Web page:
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DNA Polymorphisms - Practical use

  • D J Werrett
  • P D Gill
  • J E Lygo
  • S J Fowler
Part of the Advances in Forensic Haemogenetics book series (HAEMOGENETICS, volume 2)

Abstract

The Home Office Forensic Science laboratories in England and Wales group blood and blood-stains in the following systems: ABO, PGM, ACP, Hp and Gc. In combination these systems provide a mean discriminating power (DP) of 0.99. For semen stains the situation is much less satisfactory, only two systems are used routinely PGM and ABO. A third system, Lewis, is used to provide information to aid the interpretation of the results obtained by the ABO tests. Both ABO and PGM may give equivocal results particularly when a mixture of body fluids is present eg. semen and saliva, semen and vaginal secretion. Indeed in the examination of vaginal swabs taken after rape ABO testing will only reveal an antigen that is foreign to the victim in approximately 36% of cases (Werrett and Lang 1987). PGM tests on vaginal swabs are complicated by the stimulation of vaginal PGM production in the presence of semen, which tends to obscure the group of the seminal PGM (Garlo 1983). There is, therefore, a need for a sensitive highly discriminating test, particularly for the analysis of body fluids other than blood.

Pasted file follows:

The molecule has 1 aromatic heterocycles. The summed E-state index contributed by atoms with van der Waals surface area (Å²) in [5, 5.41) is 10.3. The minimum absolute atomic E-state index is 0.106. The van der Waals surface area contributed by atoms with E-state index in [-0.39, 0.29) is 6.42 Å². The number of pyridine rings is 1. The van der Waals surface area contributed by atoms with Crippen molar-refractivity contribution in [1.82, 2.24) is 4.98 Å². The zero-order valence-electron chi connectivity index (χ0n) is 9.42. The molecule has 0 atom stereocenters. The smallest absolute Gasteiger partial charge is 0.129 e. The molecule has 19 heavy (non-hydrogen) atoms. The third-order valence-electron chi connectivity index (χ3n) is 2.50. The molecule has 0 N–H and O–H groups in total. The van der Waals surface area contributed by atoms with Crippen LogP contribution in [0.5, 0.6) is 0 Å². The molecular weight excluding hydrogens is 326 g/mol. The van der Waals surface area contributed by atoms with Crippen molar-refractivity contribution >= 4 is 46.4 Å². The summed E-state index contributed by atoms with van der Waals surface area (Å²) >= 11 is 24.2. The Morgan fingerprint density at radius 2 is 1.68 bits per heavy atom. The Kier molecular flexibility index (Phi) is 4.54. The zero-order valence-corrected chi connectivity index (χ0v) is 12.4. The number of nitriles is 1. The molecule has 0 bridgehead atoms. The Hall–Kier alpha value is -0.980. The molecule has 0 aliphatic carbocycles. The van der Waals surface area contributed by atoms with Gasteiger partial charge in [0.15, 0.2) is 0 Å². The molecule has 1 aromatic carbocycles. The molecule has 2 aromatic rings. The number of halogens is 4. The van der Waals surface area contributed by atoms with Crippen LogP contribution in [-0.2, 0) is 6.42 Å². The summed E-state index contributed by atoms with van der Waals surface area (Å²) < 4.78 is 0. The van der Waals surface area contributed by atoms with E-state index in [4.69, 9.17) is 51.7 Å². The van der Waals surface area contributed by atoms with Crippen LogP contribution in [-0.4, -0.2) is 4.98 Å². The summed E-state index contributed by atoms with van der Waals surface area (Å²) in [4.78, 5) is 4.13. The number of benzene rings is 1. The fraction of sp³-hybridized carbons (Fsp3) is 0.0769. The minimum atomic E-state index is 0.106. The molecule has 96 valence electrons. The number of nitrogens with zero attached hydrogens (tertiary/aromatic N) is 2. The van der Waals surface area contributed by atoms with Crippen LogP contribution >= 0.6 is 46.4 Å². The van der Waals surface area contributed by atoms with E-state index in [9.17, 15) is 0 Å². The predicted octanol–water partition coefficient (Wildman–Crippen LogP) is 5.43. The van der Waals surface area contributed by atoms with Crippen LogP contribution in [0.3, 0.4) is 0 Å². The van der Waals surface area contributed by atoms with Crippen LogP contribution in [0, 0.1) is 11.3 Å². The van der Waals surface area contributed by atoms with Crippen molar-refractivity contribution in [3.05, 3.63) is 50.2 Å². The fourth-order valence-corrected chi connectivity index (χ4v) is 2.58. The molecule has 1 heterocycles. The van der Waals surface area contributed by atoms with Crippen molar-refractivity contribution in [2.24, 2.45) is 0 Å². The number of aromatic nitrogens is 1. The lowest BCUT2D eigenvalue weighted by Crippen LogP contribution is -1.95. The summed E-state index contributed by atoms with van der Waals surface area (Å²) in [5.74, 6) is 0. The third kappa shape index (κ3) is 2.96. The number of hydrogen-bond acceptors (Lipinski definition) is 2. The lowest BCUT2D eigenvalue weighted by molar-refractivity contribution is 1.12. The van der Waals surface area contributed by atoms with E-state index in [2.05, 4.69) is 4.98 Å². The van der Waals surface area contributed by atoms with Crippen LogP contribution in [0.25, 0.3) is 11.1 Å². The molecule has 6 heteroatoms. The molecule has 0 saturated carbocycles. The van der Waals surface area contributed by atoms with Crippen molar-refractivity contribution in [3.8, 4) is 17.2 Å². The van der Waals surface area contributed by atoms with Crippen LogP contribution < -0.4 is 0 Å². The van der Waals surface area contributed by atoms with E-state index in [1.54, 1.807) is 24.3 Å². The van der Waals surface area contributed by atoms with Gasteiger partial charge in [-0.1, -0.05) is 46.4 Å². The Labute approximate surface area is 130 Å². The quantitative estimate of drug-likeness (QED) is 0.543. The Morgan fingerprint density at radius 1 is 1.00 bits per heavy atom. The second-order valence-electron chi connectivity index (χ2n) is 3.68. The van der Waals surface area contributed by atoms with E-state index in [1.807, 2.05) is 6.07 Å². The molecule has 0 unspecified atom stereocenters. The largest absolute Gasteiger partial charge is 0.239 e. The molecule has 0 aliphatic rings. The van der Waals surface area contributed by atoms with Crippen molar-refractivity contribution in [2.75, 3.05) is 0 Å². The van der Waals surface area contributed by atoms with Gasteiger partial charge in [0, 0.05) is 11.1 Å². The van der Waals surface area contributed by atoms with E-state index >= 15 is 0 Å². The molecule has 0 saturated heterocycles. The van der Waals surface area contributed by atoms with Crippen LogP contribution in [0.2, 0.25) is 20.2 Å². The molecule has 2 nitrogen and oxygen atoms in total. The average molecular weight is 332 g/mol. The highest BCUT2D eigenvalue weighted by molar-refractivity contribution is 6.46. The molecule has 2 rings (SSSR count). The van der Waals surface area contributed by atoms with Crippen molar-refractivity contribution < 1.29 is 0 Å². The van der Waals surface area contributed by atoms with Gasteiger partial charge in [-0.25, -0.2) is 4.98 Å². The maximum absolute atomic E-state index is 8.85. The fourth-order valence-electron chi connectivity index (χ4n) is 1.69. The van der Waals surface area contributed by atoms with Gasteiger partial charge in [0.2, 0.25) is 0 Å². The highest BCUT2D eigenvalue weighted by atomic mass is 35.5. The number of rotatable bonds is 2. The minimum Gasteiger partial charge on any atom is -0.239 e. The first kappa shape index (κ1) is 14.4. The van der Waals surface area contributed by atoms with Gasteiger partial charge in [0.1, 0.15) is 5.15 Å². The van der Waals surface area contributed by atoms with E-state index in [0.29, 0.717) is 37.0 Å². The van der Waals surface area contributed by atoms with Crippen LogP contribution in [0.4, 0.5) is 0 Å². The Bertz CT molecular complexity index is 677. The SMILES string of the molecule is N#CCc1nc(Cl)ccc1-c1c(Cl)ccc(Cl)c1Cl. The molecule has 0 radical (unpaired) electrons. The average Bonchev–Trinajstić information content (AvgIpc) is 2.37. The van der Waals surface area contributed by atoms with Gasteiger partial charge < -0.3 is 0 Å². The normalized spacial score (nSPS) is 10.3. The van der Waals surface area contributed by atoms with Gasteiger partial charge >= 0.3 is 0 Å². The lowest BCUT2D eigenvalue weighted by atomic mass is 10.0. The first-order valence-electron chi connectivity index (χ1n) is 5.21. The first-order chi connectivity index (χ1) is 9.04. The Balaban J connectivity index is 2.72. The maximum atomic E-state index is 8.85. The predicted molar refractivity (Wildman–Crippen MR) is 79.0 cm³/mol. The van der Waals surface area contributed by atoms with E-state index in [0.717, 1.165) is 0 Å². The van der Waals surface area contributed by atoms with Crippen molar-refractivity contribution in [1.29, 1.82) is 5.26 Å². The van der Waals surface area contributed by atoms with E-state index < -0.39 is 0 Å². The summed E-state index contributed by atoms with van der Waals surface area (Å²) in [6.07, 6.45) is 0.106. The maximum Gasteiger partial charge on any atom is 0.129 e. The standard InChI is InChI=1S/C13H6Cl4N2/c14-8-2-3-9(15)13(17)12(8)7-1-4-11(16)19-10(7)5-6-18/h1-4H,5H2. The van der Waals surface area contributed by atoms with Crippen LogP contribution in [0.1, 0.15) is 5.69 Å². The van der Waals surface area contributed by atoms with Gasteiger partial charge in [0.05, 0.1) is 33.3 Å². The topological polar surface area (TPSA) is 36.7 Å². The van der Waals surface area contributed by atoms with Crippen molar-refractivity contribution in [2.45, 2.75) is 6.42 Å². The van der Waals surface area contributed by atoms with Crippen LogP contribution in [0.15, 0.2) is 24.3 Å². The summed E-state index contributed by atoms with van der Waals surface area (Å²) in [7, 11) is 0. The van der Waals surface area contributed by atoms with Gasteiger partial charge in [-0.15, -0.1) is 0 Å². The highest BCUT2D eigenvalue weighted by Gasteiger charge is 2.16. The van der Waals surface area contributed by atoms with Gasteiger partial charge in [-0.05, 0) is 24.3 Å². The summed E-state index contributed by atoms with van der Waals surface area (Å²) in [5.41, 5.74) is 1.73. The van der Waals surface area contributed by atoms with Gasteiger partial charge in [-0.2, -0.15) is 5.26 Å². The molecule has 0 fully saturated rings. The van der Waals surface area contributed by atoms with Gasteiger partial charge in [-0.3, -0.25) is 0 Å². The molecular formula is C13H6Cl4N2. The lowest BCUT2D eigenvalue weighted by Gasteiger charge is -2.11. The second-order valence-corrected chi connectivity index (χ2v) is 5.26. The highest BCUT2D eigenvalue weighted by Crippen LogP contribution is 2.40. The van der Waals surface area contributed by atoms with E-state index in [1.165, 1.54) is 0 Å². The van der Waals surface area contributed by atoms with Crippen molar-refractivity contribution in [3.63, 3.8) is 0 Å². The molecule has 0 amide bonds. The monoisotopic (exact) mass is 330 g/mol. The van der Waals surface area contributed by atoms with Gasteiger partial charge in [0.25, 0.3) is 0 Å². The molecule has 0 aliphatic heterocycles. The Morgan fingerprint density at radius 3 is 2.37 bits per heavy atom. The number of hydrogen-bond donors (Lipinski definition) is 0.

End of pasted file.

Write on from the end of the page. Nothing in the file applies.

Keywords

None None Vaginal Swab Chance Association Locus Specific Probe Tandem Repeat Array 
These keywords were added by machine and not by the authors. This process is experimental and the keywords may be updated as the learning algorithm improves.

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Copyright information

© Springer-Verlag Berlin Heidelberg 1988

Authors and Affiliations

  • D J Werrett
    • 1
  • P D Gill
    • 1
  • J E Lygo
    • 1
  • S J Fowler
    • 1
  1. 1.Central Research EstablishmentHome Office Forensic Science ServiceAldermaston, ReadingUK

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